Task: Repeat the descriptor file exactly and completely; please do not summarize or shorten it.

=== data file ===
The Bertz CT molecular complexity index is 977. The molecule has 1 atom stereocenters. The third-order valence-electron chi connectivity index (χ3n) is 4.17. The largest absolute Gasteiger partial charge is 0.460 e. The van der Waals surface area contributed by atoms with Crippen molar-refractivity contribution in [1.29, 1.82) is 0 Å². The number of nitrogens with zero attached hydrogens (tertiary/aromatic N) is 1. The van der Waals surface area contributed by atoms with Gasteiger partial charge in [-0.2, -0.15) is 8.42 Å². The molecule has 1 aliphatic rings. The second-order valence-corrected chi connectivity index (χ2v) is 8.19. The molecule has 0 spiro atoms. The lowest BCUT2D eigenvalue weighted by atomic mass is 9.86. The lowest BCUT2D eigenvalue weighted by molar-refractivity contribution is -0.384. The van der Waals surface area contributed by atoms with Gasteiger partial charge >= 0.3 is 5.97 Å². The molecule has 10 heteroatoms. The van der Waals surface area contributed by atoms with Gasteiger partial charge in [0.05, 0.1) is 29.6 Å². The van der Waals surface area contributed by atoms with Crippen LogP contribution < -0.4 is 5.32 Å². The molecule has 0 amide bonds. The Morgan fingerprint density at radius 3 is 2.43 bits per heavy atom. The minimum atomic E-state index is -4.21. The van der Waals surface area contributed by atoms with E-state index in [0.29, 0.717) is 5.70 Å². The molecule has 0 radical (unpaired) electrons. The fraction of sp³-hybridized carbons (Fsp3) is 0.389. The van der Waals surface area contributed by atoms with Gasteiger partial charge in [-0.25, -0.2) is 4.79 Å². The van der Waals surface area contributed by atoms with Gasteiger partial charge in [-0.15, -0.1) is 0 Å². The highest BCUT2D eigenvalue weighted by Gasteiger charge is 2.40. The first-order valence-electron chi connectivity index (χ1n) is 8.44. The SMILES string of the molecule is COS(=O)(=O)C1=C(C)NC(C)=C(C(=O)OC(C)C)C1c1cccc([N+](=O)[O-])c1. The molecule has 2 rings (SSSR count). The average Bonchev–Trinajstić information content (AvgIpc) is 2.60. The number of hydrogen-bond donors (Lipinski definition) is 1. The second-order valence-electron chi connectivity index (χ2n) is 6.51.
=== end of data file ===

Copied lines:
The Bertz CT molecular complexity index is 977. The molecule has 1 atom stereocenters. The third-order valence-electron chi connectivity index (χ3n) is 4.17. The largest absolute Gasteiger partial charge is 0.460 e. The van der Waals surface area contributed by atoms with Crippen molar-refractivity contribution in [1.29, 1.82) is 0 Å². The number of nitrogens with zero attached hydrogens (tertiary/aromatic N) is 1. The van der Waals surface area contributed by atoms with Gasteiger partial charge in [-0.2, -0.15) is 8.42 Å². The molecule has 1 aliphatic rings. The second-order valence-corrected chi connectivity index (χ2v) is 8.19. The molecule has 0 spiro atoms. The lowest BCUT2D eigenvalue weighted by atomic mass is 9.86. The lowest BCUT2D eigenvalue weighted by molar-refractivity contribution is -0.384. The van der Waals surface area contributed by atoms with Gasteiger partial charge >= 0.3 is 5.97 Å². The molecule has 10 heteroatoms. The van der Waals surface area contributed by atoms with Gasteiger partial charge in [0.05, 0.1) is 29.6 Å². The van der Waals surface area contributed by atoms with Crippen LogP contribution < -0.4 is 5.32 Å². The molecule has 0 amide bonds. The Morgan fingerprint density at radius 3 is 2.43 bits per heavy atom. The minimum atomic E-state index is -4.21. The van der Waals surface area contributed by atoms with E-state index in [0.29, 0.717) is 5.70 Å². The molecule has 0 radical (unpaired) electrons. The fraction of sp³-hybridized carbons (Fsp3) is 0.389. The van der Waals surface area contributed by atoms with Gasteiger partial charge in [-0.25, -0.2) is 4.79 Å². The van der Waals surface area contributed by atoms with Gasteiger partial charge in [-0.15, -0.1) is 0 Å². The highest BCUT2D eigenvalue weighted by Gasteiger charge is 2.40. The first-order valence-electron chi connectivity index (χ1n) is 8.44. The SMILES string of the molecule is COS(=O)(=O)C1=C(C)NC(C)=C(C(=O)OC(C)C)C1c1cccc([N+](=O)[O-])c1. The molecule has 2 rings (SSSR count). The average Bonchev–Trinajstić information content (AvgIpc) is 2.60. The number of hydrogen-bond donors (Lipinski definition) is 1. The second-order valence-electron chi connectivity index (χ2n) is 6.51.